A Voltage Divider based Auxiliary Power Unit for Power Electronic Converters
T2017-158 A more reliable, less complex, and cost effective concept for providing auxiliary power to high voltage electronic converters without external power sources.
Power electronic converters need a certain type of auxiliary power unit to provide electric power to their controllers, gate-driving circuits and/or sensors. For power electronic converters used in high voltage systems, the auxiliary power unit is difficult to design and fabricate due to massive electrical insulation requirements. Current methods to supply auxiliary power to high voltage converters, their controllers, gate-driving circuits, and sensors are complex, expensive, and unreliable. Therefore, less costly and more reliable methods to supply auxiliary power to high voltage converters are strongly needed.
Inventors at the Ohio State University, led by Dr. Jin Wang, have developed a new method for providing auxiliary power to high-voltage multi-level electronic converters. Rather than using a centralized power supply, this novel unit uses a voltage divider concept that produces auxiliary power directly from the local DC bus capacitor. Therefore, insulation demands for this approach will be significantly lower than conventional electronic converters that use a centralized power supply. When this technology is used in conjunction with advanced circuit designs, the circuit component counts and control algorithm complexity can be reduced to minimize production cost and improve operation reliablity. This unique voltage-divider based auxiliary power unit is expected to be cost-effective, more reliable, and less complex than current technologies.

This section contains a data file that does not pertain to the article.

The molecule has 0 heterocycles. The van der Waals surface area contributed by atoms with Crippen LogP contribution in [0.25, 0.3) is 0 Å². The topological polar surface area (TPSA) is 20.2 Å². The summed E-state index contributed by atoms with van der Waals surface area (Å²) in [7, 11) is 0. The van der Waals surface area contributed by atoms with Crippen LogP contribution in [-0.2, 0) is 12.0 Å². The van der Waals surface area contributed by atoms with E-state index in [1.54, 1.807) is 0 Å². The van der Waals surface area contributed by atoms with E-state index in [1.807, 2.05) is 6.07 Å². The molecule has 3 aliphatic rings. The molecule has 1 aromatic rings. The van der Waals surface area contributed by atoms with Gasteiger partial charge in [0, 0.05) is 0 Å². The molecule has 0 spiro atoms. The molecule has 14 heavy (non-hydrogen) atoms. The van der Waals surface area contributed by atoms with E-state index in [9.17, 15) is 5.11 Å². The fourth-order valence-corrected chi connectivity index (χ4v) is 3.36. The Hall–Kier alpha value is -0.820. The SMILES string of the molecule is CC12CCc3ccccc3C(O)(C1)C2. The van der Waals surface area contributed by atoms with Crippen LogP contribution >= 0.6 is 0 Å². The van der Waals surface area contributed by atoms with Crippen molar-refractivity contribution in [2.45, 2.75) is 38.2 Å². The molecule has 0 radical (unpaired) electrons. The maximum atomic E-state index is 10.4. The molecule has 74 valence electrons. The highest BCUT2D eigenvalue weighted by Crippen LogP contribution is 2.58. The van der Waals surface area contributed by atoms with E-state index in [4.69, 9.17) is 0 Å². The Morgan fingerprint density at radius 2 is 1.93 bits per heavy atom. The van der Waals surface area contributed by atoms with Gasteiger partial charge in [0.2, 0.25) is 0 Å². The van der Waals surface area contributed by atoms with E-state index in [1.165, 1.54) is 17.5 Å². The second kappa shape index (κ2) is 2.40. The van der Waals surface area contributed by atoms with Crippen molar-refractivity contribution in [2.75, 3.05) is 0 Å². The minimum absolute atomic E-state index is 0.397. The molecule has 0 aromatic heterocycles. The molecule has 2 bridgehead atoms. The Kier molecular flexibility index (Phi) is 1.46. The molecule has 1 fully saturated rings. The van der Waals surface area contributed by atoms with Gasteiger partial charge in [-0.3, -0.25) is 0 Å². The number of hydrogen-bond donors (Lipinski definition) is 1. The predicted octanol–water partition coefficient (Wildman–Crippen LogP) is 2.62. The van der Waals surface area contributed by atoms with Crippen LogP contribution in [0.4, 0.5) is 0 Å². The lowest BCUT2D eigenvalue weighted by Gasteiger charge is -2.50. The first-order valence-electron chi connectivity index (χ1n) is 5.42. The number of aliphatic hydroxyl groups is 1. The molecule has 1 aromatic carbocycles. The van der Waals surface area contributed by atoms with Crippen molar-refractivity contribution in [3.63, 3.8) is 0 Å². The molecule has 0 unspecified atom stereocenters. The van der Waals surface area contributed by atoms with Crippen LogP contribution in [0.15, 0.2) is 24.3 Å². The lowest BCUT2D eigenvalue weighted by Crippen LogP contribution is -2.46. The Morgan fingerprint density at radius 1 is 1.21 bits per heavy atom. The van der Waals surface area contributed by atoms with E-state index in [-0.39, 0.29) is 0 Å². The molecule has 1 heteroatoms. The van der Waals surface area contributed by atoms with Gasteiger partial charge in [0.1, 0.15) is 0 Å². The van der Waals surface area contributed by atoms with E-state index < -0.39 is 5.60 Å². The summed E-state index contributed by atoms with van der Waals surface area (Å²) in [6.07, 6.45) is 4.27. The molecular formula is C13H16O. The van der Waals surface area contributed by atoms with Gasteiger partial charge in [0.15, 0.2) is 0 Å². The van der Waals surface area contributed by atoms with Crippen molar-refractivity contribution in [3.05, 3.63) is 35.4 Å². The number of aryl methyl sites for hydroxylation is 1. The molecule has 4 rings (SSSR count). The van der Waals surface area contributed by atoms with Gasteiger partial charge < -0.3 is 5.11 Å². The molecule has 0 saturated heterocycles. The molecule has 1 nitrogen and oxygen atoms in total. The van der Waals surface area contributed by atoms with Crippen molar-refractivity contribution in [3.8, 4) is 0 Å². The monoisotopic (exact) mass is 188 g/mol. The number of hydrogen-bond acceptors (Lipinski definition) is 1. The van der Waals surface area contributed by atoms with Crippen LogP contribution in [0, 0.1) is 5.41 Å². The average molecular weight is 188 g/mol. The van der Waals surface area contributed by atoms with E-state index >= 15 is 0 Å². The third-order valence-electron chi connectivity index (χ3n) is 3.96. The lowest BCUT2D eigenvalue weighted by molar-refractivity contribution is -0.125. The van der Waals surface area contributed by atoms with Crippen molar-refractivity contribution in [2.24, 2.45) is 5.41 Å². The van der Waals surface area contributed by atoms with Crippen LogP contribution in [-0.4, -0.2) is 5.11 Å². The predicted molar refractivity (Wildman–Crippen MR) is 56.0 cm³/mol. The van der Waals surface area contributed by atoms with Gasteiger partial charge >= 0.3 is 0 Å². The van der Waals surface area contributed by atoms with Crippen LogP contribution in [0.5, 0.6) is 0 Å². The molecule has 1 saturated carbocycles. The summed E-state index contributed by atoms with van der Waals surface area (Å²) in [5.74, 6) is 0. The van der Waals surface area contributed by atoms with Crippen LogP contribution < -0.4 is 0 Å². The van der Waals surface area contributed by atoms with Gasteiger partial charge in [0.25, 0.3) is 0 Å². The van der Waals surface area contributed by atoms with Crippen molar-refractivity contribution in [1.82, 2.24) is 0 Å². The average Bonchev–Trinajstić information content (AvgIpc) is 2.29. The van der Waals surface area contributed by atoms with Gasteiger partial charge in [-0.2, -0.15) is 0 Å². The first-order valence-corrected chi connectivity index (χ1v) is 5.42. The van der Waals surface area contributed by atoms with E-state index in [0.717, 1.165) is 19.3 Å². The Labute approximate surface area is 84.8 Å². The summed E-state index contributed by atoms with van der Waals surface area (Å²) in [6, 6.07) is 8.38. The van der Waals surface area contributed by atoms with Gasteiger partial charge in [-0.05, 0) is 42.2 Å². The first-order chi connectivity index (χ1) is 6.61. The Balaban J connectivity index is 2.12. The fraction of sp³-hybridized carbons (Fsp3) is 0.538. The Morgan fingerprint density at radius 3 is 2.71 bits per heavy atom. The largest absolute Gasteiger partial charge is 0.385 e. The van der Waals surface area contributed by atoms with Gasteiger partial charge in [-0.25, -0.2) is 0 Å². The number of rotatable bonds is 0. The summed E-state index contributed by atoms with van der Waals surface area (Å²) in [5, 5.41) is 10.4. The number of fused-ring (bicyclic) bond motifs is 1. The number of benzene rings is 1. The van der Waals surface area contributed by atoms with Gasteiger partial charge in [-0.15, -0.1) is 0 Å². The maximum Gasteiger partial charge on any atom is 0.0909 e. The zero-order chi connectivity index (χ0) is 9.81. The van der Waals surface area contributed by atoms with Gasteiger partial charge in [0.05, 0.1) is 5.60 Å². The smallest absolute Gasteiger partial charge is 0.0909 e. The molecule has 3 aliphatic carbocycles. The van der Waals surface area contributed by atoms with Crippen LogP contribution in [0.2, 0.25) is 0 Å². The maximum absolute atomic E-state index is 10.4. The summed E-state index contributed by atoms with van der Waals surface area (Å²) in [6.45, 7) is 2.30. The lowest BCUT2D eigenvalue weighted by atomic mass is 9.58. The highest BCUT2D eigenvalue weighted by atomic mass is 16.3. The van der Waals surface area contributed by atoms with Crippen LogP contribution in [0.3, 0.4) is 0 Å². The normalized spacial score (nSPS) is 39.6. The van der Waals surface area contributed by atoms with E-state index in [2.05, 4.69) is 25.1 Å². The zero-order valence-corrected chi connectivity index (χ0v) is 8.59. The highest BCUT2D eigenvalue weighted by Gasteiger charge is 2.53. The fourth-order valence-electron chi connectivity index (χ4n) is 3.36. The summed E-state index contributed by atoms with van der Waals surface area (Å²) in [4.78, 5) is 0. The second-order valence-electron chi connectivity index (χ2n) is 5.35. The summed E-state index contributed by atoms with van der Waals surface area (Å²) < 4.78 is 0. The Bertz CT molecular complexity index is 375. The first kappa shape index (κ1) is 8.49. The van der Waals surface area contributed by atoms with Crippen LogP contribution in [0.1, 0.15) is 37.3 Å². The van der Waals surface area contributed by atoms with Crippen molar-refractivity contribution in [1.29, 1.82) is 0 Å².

- Power Supplies
- High voltage systems
- Higher reliability, simpler, and less expensive than current technologies
- Simple circuit structure and control alorithm to shorten the development cycle
- Lower insulation requirement than the current state of the art
The High Voltage and Power Electronics Laboratory, led by Dr. Jin Wang, is the only one of its kind among the universities in the Midwest. Its operations are strongly supported and heavily utilized by electric power related industries. The power electronics facilities are unique to the universities in the state of Ohio and belong to only a handful of power electronics labs in the United States that deal with high-voltage high-power applications.
The research in power electronics area is aimed at integrating renewable energy and electrification of transportation. The combined research of high voltage and power electronics is geared towards large scale megawatt implementations of renewable energy sources and energy storage devices.